Carnivalesque Urban Mediation
This project began with research and reading of Michel Bahktin’s writings on the carnivalesque, in which he describes a pseduo-utopia resulting form the laughter and communion of the medieval carnival. In this social space, hierarchies tip sideways, traditional social barriers blur, and the individual is masked and thus freed of inhibitions of identity. Our projects drew social cues from these writings and formal cues from our own fictionalized carnivals.
This Carnival begins in the dead of winter: A snowstorm has transformed the city, veiling it in a thick layer of snow, disrupting all of the city’s flows of movement and activity. Freed from the responsibilities of work and school, masked carnivalites parade the street, shouting, slipping and sliding, basking in the other-worldliness that has replaced the mundane and the every-day. They wrestle in the middle of the unplowed streets, and sled down highway embankments. They reinterpret the city and its forms, and forge a new understanding of the city defined not by its social structures, infrastructure or architecture, but as a dynamic collision between the utopian and real worlds....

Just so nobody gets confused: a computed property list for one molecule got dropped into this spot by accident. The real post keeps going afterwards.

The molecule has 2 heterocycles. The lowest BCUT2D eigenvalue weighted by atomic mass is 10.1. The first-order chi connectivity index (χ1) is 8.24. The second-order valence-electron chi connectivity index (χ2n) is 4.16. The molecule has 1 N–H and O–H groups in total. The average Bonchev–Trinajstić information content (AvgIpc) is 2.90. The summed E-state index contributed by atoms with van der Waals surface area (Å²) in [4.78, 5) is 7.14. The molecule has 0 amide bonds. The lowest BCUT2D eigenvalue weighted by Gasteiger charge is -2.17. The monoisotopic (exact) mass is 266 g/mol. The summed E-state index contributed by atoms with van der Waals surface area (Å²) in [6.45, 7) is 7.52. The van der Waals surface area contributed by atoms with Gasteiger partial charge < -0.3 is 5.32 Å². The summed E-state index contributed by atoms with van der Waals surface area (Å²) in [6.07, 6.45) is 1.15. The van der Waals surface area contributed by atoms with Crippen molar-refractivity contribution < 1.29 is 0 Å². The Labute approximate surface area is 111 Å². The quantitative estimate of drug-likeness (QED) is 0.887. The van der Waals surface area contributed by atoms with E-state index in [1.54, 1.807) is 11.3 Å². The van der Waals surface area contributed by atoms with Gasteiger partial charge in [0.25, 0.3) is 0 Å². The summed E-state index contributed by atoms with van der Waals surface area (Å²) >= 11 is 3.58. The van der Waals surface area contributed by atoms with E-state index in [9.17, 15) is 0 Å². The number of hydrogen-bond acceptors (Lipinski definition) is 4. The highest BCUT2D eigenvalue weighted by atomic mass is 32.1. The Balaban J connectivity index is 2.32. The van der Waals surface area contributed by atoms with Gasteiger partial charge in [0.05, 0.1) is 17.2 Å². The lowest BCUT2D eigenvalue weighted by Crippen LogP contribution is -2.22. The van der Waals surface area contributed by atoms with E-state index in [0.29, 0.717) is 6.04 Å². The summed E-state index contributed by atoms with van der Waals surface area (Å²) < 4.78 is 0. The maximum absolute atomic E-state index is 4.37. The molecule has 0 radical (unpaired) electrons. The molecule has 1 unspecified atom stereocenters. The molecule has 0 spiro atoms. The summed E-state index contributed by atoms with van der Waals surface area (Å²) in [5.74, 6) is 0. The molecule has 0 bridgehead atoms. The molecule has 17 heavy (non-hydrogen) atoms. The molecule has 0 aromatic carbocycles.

Critic: Annette Fierro